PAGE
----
Eighty years ago, on May 31, 1934, some members of the German churches gathered in the city of Barmen to confess their faith. The German church was in a titanic struggle for its very existence as the new Nazi regime tightened its grip on every sector of German society.
Millions of Germans, humiliated and improverished by the Great War and its aftermath, longed for a new hope. Thousands of Christians wanted desperately to believe that Adolf Hitler represented God’s will for the nation, and so fell in line with his programme.
It is difficult for us to conceive how this was ever possible. It happened in part because Christians were not satisfied with Christ alone, but wanted another source of comfort and assurance beside Christ, and in addition to Christ. They wanted an earthly Führer (leader, guide) in addition to a heavenly Lord.
Anytime we seek our comfort and assurance in anything other than Christ, we are already in trouble. In 1930s Germany they sought it in a political leader. In our day people are more likely to seek comfort or significance in something pleasurable, thrilling or risky, perhaps something illicit or subversive.
Christians may seek it in success or achievement, a loving relationship, a worthy cause, a good reputation, or church activities. We convince ourselves that these are all good things and so must be God’s will.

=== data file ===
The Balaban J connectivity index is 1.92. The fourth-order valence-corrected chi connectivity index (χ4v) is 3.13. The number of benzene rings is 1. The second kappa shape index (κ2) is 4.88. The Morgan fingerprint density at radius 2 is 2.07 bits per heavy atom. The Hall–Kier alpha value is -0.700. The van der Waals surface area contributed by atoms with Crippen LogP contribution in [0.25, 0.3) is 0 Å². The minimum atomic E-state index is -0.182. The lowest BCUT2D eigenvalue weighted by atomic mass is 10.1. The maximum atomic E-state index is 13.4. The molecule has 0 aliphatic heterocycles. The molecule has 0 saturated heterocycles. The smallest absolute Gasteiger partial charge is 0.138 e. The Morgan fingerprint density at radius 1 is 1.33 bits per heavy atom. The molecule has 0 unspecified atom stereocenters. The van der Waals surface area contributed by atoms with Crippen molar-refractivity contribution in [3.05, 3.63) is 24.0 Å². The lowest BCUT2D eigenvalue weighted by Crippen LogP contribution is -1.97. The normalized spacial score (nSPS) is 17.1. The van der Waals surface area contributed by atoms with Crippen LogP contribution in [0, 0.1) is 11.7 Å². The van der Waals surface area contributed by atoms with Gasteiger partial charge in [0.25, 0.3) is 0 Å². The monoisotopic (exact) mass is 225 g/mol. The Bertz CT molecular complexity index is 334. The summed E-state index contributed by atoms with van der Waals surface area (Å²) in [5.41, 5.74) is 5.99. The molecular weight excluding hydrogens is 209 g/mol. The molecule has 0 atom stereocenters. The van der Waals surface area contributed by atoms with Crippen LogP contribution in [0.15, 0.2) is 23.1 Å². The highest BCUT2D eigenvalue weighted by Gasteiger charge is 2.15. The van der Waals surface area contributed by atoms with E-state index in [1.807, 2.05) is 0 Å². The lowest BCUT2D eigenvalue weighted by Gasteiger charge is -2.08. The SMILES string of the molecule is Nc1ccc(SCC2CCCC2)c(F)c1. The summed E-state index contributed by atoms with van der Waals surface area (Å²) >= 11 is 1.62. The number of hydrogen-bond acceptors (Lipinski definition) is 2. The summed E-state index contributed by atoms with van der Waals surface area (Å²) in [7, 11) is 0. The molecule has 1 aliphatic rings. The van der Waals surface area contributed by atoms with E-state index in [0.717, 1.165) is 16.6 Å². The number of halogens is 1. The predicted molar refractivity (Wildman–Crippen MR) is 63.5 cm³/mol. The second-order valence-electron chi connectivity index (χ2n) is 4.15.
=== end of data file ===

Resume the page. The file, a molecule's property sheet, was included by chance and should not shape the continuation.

This was the mistake of the German Christians: they mistook cultural values and priorities for the Word and will of God. The believers who gathered at Barmen, however, confessed Jesus Christ alone, and in so doing began at great cost, a movement of resistance against the Nazis:
“Jesus Christ, as he is attested for us in Holy Scripture, is the one Word of God which we have to hear and which we have to trust and obey in life and in death.”
Alongside Jesus Christ there can be no other Lord, no other ultimate or equivalent authority, claim or allegiance. Christ alone is our hope and our salvation, our comfort and assurance, our duty and our freedom. In him we believe and in him we rejoice; him we obey, and in him we are saved.
In Christ alone, our hope is found…
(Note: this article first appeared in The Advocate May 2014, Baptist Churches of Western Australia)